Because I was not a good judge of things in 1992, I took my then-ladyfriend, who had never seen Twin Peaks, to watch this movie with me, which - in retrospect, placed her fully within her rights for the shouting that occurred afterwards (not as angry as after Naked Lunch, but still pretty pissed).
The movie works as a prequel, structured as a tryptic leading up to the death of Laura Palmer. A year prior to Laura's death, we look in on FBI Special Agent Chet Desmond looking into the death of Teresa Banks - a death referred to extensively in the first season of Twin Peaks and which informed the FBI's investigation of the death of Laura Palmer. Then an interlude with Dale Cooper, Albert Rosenfeld and Gordon Cole. And then the majority of the movie following the final days of Laura Palmer.
Unfettered by TV standards and cut loose by a hard R-rating, the grimy world our homecoming queen had fallen into gets a look you weren't going to see on CBS. Certainly there are arguments one can have that "yeah, yeah, we get it - we didn't need to see it." Which is a take I get, but I also am a little squicked out by America's fascination with CSI shows with cops calmly looking over dead hookers with a multitude of stab wounds while the speak in quippy monotones.
By the time we catch up with Laura Palmer, we already know her days are numbered. She's well past her tenure at One Eyed Jack's and is now hooking out of the roadhouse. Certainly not all of the cast returns. We get James Marshall back as James Hurley, Dana Ashbrook as Bobby (including a scene filling in a blank from the first few episodes). Leo and Shelley likewise take their places in familiar roles. Donna (recast to Moira Kelly, who gives a more doe-like naivete to the character) is trying to figure out what is going wrong with her best friend. But no Sheriff Truman or anyone from the department. No Hornes.
In many ways, the movie plays out like a modern horror movie. Laura is tortured by her knowledge of Bob and the path she's gone down - whether he's corrupted her or whether she's to blame for her own decisions. Really, Sheryl Lee as Laura, Grace Zabriskie as as Sarah Palmer and Ray Wise as Leland are coming unravelled as the movie progresses - and it's some truly freaky psychological horror.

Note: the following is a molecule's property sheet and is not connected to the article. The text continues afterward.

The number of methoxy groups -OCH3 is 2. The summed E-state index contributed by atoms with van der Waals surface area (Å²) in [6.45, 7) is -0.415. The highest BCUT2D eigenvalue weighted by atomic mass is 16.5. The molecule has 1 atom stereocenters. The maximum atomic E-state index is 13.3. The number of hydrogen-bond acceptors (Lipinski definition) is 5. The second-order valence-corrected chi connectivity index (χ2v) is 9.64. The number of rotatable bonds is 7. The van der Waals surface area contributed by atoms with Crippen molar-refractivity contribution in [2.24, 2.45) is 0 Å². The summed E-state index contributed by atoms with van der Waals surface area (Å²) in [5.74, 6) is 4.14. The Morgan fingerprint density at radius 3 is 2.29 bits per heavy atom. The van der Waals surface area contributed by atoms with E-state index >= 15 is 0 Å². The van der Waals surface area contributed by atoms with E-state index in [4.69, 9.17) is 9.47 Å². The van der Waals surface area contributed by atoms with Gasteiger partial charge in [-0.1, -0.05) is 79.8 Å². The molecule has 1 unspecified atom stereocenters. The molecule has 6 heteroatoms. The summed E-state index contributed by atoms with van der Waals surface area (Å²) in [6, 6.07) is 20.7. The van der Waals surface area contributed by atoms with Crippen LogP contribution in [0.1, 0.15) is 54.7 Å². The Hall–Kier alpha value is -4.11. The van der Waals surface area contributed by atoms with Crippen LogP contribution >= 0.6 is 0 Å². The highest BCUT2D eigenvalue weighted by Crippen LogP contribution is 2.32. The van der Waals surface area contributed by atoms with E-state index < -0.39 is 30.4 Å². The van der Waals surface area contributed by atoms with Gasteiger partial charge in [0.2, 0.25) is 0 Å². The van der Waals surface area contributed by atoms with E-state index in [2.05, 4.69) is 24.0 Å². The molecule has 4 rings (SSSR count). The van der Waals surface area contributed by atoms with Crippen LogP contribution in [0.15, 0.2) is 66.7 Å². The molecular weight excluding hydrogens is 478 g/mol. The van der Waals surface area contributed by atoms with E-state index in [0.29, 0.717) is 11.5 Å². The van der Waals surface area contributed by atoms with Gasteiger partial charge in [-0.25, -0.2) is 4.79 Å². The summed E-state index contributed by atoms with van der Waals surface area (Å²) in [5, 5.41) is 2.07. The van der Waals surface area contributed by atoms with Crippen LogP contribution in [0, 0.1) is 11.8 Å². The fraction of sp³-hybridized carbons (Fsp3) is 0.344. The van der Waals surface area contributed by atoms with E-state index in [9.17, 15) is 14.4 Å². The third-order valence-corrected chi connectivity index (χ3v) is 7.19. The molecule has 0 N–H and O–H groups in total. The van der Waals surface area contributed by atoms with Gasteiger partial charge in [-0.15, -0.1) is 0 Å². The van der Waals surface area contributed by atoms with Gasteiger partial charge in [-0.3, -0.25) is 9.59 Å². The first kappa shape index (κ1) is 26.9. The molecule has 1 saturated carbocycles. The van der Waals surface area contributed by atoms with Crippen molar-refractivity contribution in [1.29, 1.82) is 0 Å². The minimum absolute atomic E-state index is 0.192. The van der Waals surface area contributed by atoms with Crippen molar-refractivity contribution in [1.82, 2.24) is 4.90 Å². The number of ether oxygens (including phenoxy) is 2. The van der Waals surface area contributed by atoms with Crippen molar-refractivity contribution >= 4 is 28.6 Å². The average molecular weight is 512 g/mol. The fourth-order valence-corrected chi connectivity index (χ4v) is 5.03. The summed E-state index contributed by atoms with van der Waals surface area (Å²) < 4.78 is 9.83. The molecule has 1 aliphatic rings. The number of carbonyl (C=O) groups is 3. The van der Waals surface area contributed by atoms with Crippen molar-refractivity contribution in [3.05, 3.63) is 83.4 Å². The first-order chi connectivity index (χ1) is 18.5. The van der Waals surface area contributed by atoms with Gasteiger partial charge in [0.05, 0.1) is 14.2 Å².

Fire Walk With Me is a concentrated dose of some of the more interesting stuff in Twin Peaks - but maybe too much for the tastes of even many Twin Peaks fans. It can be a hard watch, especially as you already know where all of this is headed and you've heard many details about Laura's secret life over the first 18 episodes or so. If the point was to explain what the hell was going on that Lynch and Co. didn't get to wrap up - it sorta kinda works.
Hell, we even get living special effect David Bowie for a scene (I still remember cackling like a maniac when he showed up in the movie the first time I saw it).
The film is rife with Black Lodge imagery, practical FX and in-camera FX (this was an era just prior to CGI, and that's not really Lynch's bag, anyway). As always with Lynch, in other hands the choices would read as ludicrous or ham-handed at best. But somehow Lynch manages to make it work - from little people in leisure suits to pancake make-up and the rolling of eyes. Or even the glimpses into the gathered "family" of the Black Lodge.
I couldn't begin to tell you why or how some people's careers explode into superstardom and why some folks disappear and others remain working actors but aren't given chances to show their ability. But Sheryl Lee's mercurial Laura Palmer is really something to see. It's hard to say that she literally spends most scenes entirely on her own - but she does do a fair number by herself. But she is completely shut off from every other character in the movie, and her responses make sense only in the context of the audience's awareness of her situation. And I utterly buy every moment she has on screen.
I haven't done enough reading to know if this was to be the first of several Twin Peaks feature film installments - but it was certainly the last. Mulholland Drive was a sort of spiritual follow up, and Sherilyn Fenn has stated it was originally supposed to be a spin-off for Audrey, which actually makes some sense if you've seen the movie. But to try to connect Lynch's work as if it's a Marvel Cinematic Universe is... well, not everything works that way, Millennials, no matter how many fan theories you put on tumblr.
We will see some all new Twin Peaks this May. One assumes it's continuous from this series and this film. It has, after all, been 25 years.
How Lynch will incorporate all of this, I won't even try to guess. But as Lynch and Frost are seemingly running this entire operation without interference, I'm on board.